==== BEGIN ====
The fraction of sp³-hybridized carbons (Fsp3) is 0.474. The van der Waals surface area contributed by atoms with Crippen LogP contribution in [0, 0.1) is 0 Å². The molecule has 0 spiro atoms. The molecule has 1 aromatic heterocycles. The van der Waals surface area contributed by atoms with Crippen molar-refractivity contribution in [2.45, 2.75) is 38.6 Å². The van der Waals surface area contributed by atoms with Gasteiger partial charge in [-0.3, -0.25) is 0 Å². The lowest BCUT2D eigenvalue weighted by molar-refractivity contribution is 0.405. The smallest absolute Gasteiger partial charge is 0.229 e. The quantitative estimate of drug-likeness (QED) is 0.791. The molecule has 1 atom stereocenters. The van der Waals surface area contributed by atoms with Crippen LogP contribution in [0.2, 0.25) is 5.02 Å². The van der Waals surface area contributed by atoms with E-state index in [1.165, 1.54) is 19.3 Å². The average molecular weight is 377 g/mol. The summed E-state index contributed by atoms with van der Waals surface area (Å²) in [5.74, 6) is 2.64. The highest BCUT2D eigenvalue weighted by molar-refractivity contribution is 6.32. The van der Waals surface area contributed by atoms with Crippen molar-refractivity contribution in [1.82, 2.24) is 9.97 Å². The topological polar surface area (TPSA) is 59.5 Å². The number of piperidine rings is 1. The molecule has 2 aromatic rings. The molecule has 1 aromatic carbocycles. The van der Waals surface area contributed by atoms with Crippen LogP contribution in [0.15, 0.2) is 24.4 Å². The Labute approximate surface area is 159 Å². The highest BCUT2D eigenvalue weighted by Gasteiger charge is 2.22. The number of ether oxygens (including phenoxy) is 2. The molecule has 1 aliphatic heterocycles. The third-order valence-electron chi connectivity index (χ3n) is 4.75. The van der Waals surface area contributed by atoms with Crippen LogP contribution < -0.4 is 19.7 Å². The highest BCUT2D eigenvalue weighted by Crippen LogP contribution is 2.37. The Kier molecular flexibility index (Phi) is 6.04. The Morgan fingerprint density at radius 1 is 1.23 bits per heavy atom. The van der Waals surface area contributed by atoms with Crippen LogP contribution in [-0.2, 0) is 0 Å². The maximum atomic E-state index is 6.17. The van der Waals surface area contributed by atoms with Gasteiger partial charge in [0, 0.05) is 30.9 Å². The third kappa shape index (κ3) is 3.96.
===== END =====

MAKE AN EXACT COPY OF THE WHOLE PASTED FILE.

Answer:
The fraction of sp³-hybridized carbons (Fsp3) is 0.474. The van der Waals surface area contributed by atoms with Crippen LogP contribution in [0, 0.1) is 0 Å². The molecule has 0 spiro atoms. The molecule has 1 aromatic heterocycles. The van der Waals surface area contributed by atoms with Crippen molar-refractivity contribution in [2.45, 2.75) is 38.6 Å². The van der Waals surface area contributed by atoms with Gasteiger partial charge in [-0.3, -0.25) is 0 Å². The lowest BCUT2D eigenvalue weighted by molar-refractivity contribution is 0.405. The smallest absolute Gasteiger partial charge is 0.229 e. The quantitative estimate of drug-likeness (QED) is 0.791. The molecule has 1 atom stereocenters. The van der Waals surface area contributed by atoms with Crippen LogP contribution in [0.2, 0.25) is 5.02 Å². The van der Waals surface area contributed by atoms with E-state index in [1.165, 1.54) is 19.3 Å². The average molecular weight is 377 g/mol. The summed E-state index contributed by atoms with van der Waals surface area (Å²) in [5.74, 6) is 2.64. The highest BCUT2D eigenvalue weighted by molar-refractivity contribution is 6.32. The van der Waals surface area contributed by atoms with Crippen molar-refractivity contribution in [1.82, 2.24) is 9.97 Å². The topological polar surface area (TPSA) is 59.5 Å². The number of piperidine rings is 1. The molecule has 2 aromatic rings. The molecule has 1 aromatic carbocycles. The van der Waals surface area contributed by atoms with Crippen LogP contribution in [0.15, 0.2) is 24.4 Å². The Labute approximate surface area is 159 Å². The highest BCUT2D eigenvalue weighted by Gasteiger charge is 2.22. The number of ether oxygens (including phenoxy) is 2. The molecule has 1 aliphatic heterocycles. The third-order valence-electron chi connectivity index (χ3n) is 4.75. The van der Waals surface area contributed by atoms with Crippen LogP contribution < -0.4 is 19.7 Å². The highest BCUT2D eigenvalue weighted by Crippen LogP contribution is 2.37. The Kier molecular flexibility index (Phi) is 6.04. The Morgan fingerprint density at radius 1 is 1.23 bits per heavy atom. The van der Waals surface area contributed by atoms with Crippen LogP contribution in [-0.2, 0) is 0 Å². The maximum atomic E-state index is 6.17. The van der Waals surface area contributed by atoms with Gasteiger partial charge in [0, 0.05) is 30.9 Å². The third kappa shape index (κ3) is 3.96.